How to Clean a Glass Stovetop (With Video!)
There’s just something about glass stovetops. They’re sleek and modern. They manage to heat up pots and pans without the need for bulky grates or burners. However, anyone who has ever owned a glass stovetop knows that they have one downfall – cleaning. It seems like anything that gets on the stovetop instantly becomes fused at a molecular level and resists your cleaning efforts.
There’s good news. You don’t have to live with a dirty, stained stovetop. There are some simple, effective ways to remove everything from hard water spots to burned on spaghetti sauce, and we’ll walk you through what you need to know in this guide.
Why Should I Clean My Stovetop?
The simplest answer to the question of why you need to clean it is that all that grime is an eyesore. It detracts from the beauty of the stovetop and even the entire kitchen. However, there are other reasons, including:
- Severe buildup on or near the eye can cause foul odors or even smoke while you’re cooking.
- In some cases, the buildup can compromise stovetop performance.
- If not cleaned properly, it may cause scratches to the glass.
When Should I Clean My Glass Stovetop?
Optimally you should try and clean your stovetop after every use, as well as with a weekly maintenance cleanly. You may also periodicially want to deep clean your stovetop.
Glass Stovetop Cleaning Tips
Before we dive into the how-to portion of this guide, it’s important to cover some basic cleaning and care tips that will help ensure you’re able to clean it effectively.
- Always work on a completely cool stovetop
- Choose gentle cleaning products and use them lightly to avoid smelly, potentially caustic residue being burned off during use
- Don’t use harsh scouring pads or you could scratch the stove’s surface
- Do clean your stovetop daily (or after each use)
- Don’t use any cleaning product with ammonia, as it can discolor the glass
- Do use gentle cloths to clean
- Don’t use abrasive tools like steel wool that might gouge the surface (scratches will worsen over time, catching and holding debris)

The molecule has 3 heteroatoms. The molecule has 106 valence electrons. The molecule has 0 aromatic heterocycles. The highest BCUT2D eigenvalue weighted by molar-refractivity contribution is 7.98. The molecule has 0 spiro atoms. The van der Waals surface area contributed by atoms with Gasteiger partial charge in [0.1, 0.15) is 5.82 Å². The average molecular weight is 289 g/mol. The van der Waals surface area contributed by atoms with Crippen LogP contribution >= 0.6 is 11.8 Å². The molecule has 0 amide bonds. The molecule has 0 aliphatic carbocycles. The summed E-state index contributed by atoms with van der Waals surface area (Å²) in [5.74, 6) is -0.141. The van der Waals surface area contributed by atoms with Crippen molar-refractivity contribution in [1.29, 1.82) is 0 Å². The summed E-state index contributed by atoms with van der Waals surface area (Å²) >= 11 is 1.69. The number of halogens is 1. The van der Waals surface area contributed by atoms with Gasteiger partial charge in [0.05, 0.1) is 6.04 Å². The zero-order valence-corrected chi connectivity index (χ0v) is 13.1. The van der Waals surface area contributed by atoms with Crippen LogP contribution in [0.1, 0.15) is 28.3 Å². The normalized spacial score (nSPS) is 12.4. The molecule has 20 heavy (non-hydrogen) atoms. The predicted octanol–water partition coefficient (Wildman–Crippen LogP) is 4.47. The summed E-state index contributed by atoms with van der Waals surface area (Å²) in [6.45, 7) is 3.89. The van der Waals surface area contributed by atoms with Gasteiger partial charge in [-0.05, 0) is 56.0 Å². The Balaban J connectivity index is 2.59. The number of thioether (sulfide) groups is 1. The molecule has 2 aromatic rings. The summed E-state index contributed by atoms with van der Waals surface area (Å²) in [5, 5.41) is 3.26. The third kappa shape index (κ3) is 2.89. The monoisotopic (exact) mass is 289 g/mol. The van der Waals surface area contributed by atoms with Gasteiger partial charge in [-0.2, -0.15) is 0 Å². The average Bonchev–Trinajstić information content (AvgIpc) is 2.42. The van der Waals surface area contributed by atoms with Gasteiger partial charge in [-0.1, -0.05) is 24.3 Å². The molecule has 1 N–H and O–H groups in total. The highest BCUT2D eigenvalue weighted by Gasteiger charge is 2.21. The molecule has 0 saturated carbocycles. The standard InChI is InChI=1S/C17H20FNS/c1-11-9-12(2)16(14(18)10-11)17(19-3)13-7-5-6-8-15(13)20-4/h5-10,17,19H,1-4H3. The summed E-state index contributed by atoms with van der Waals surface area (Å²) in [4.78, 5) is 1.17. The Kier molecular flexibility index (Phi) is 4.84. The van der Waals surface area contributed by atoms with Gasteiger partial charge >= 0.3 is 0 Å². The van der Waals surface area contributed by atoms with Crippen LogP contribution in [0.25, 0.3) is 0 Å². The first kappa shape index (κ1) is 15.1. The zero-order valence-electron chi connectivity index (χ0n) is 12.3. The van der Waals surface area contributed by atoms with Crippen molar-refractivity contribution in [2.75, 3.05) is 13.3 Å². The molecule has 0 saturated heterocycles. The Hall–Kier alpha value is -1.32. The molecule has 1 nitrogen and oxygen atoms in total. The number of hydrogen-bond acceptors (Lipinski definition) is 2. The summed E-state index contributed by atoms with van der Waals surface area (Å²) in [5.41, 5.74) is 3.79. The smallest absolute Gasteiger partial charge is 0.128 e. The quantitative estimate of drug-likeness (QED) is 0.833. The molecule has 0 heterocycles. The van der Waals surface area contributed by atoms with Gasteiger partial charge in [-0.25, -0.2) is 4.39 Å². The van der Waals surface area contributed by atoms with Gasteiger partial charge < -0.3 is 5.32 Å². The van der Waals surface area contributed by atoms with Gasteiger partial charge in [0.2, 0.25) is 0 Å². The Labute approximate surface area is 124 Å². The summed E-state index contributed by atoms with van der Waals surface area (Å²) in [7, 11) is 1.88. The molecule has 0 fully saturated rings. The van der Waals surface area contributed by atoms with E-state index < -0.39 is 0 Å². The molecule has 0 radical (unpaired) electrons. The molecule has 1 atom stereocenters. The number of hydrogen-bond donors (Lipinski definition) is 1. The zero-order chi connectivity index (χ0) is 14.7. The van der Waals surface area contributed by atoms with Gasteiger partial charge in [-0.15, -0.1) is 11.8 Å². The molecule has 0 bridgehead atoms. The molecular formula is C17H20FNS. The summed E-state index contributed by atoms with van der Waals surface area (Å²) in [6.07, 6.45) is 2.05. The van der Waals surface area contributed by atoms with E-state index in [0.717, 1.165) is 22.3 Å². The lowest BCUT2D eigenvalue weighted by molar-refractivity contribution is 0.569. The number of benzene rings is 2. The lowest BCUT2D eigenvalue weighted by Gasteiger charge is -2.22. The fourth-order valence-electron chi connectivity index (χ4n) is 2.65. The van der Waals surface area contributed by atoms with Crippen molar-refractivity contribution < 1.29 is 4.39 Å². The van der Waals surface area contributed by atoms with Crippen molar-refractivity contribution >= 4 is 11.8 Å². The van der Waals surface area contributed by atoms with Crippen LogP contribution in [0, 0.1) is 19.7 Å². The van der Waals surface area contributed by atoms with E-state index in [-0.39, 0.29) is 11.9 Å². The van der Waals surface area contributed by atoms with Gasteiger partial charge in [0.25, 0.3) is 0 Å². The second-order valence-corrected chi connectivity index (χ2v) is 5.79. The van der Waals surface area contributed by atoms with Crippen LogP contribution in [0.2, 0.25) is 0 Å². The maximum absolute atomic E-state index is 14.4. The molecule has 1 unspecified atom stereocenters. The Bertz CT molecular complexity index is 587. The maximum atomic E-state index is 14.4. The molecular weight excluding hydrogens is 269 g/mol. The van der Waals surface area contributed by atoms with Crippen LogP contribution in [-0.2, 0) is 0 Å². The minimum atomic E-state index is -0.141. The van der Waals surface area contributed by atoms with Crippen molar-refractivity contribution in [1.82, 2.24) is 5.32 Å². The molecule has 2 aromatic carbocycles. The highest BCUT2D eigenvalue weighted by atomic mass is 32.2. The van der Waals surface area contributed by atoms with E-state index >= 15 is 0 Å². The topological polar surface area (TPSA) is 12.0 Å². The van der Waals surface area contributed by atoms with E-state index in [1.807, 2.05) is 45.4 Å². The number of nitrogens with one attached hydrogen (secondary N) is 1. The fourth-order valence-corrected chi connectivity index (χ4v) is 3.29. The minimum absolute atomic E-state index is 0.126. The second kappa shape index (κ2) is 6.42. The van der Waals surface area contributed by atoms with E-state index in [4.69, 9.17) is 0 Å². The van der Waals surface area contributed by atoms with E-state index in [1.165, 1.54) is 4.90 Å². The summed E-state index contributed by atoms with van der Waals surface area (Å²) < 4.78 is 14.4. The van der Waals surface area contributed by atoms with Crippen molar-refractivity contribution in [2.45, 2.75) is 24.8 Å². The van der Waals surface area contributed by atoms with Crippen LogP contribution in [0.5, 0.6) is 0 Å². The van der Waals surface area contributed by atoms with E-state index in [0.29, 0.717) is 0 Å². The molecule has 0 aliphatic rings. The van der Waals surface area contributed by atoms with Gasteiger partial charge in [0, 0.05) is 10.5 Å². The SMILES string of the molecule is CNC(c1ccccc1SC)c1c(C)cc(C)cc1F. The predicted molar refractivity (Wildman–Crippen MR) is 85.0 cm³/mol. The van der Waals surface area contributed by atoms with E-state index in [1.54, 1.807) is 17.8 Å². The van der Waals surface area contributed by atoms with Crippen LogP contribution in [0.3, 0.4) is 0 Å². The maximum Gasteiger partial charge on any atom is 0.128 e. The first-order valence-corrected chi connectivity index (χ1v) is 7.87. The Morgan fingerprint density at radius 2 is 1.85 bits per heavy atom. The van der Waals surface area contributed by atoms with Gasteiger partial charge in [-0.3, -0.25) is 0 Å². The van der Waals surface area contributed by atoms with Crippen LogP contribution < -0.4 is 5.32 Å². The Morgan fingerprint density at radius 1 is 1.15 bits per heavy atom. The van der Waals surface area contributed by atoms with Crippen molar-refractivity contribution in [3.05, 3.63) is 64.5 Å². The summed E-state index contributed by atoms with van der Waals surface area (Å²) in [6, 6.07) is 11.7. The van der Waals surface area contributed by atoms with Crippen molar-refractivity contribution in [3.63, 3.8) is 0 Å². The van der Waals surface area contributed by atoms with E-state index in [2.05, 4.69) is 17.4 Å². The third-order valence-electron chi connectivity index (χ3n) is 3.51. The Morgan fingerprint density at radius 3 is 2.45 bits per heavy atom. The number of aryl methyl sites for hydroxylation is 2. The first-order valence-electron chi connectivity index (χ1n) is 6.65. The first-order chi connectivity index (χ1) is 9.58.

- Do clean the bottoms of pots and pans very well to avoid scratches from debris
- If you have a handheld clothing steamer, you can use this to soften some hardened debris on the stovetop
Assemble Your Tools
You will need a few basic cleaning supplies for your glass stovetop, including the following:
- Microfiber cloths
- A spray bottle
- White vinegar
- Gentle dish soap
- A product like Affresh Cooktop Cleaner
- A razor blade (note that you can also buy razors specifically for cleaning glass stovetops that include handles for easier/safer use)
While most of us wish it were otherwise, it’s pretty much impossible to even boil water without some of it splashing on the stovetop. And, because your glass stovetop is black, it’s going to show up very well once it has dried. Make sure to give the stove plenty of time to cool down. This is particularly true with the use of microfiber cloths, as many of them are made from synthetic fibers that will melt when they encounter high heat.
Make time after every use to clean the stovetop using either a spritz of water and vinegar or just plain water, along with a microfiber cloth. Note that you can also use a an easy-use product like Affresh Cooktop Cleaner in place of the water and vinegar for quick cleaning.
Once per week, make time to thoroughly clean your stovetop. You will need a mild dish soap mixed with water, along with a sponge. Wet the sponge with soap and water, and then dampen the stovetop. Let it sit for several minutes and allow the water to penetrate the burnt-on debris.
Once the debris has softened a bit, use the sponge to loosen it and clean the entire stove. Use a microfiber cloth to dry the water. Inspect the stovetop for any remaining stubborn spots of grit. If you find any, use a spritz of vinegar – allow it to sit for a moment or two, and then scrub it with the sponge. Dry it with your towel when you’re finished.